Florida Grown School Lunch
WJHG – October 25, 2011
About one in five Florida schools serves fresh fruits and vegetables grown locally. That’s about to change. Starting in January every public school will have to serve Florida produce. Farmers, teachers and students were at the state capitol Monday sharing ideas about how to make school lunches healthier.
Fruits and vegetables were on the lunch menu Monday at the state capitol in celebration of the first Florida Grown School Lunch week. Growers turned the capital courtyard into a farmers market and discussed plans to bring more fresh Florida produce to public schools.
Scott Seddon was there. He is with Pero Family Farms. “It’s your next generation. If you teach kids now how to eat healthy they are going to continue that through their whole life.”
Right now about 11-hundred of Florida’s 53-hundred public schools serve locally grown fruits and vegetables. But starting in January they’ll all have to. Robin Safly says the change is part of a new Department of Agriculture Program to fight childhood obesity.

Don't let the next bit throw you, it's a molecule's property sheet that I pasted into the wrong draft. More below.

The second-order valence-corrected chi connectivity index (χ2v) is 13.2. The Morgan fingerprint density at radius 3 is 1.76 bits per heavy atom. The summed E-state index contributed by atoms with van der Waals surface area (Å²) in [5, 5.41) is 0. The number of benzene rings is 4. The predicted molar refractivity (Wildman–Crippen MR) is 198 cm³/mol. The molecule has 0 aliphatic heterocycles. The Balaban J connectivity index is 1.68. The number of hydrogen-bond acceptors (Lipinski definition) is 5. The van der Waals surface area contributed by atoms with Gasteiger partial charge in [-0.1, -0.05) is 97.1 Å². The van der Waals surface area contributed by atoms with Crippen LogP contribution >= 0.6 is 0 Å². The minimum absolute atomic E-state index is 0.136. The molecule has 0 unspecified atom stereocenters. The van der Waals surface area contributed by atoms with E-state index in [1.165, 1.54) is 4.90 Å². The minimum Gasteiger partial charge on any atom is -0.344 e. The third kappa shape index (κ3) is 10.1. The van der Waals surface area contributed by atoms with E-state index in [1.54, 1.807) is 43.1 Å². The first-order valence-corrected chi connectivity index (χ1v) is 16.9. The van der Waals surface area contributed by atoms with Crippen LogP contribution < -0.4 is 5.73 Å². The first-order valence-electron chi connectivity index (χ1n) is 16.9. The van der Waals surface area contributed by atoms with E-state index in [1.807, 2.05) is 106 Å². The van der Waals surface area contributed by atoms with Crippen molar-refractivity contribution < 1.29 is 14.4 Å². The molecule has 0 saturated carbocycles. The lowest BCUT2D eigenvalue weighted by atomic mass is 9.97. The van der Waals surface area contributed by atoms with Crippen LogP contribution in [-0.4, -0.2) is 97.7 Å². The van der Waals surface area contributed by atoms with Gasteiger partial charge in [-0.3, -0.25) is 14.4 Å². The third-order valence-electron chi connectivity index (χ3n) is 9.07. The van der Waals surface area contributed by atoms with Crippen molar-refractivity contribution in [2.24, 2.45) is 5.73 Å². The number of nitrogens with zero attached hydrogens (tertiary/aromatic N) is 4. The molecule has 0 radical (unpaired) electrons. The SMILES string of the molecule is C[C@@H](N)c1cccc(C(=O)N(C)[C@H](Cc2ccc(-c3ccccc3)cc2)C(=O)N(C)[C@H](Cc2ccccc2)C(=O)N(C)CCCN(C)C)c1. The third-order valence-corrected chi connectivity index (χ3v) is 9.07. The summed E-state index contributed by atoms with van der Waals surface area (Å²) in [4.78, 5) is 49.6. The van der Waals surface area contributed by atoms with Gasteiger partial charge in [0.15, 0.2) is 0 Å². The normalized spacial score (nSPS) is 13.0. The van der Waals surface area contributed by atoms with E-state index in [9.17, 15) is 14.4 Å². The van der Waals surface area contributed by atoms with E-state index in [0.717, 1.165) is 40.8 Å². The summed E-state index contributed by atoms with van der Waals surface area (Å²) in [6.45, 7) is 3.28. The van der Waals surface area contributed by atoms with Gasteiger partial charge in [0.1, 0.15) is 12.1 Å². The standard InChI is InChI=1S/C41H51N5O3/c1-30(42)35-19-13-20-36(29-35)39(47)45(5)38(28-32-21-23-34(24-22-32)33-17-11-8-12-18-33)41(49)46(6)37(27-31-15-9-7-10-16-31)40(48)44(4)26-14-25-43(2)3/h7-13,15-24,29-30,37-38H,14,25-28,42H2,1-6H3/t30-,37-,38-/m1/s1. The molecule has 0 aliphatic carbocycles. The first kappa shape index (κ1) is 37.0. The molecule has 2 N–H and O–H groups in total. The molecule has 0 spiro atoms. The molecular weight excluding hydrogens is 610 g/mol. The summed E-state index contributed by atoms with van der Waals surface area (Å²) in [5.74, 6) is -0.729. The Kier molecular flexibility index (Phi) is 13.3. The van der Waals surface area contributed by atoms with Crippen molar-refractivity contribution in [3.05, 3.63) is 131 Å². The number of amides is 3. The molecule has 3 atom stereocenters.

“Fresh produce is exactly what we want our children to eat, so why are we shipping it out of the state all the time?”
But getting fresh fruits and vegetables in to schools is one thing. Getting kids to eat them is something all together different. We asked these eight graders what they thought:
Reporter: Would you eat fresh fruits and vegetables if they were in your school?
Breanne Sorensen: Yes because they are yummy.
Reporter: What’s your favorite fruit?
Danielle Swearingen: Absolutely strawberries
Reporter Do you think there are enough fruits and vegetables in your school?
Danielle Swearingen: Absolutely not.
But it’s not just serving health foods, gardening is also being taught. Nathan Ballentine is teaching public school kids how to grow everything from carrots to spinach. “Schools could have gardens or mini-farms that could serve and funnel foods into their own cafeterias.”
Besides teaching kids to live healthier lives the program will also boost business for Florida Farmers.
The changes are set to coincide with a shift of school lunch responsibilities from the Department of Education to the Department of Agriculture. To make the switch the state had to receive approval from the federal government.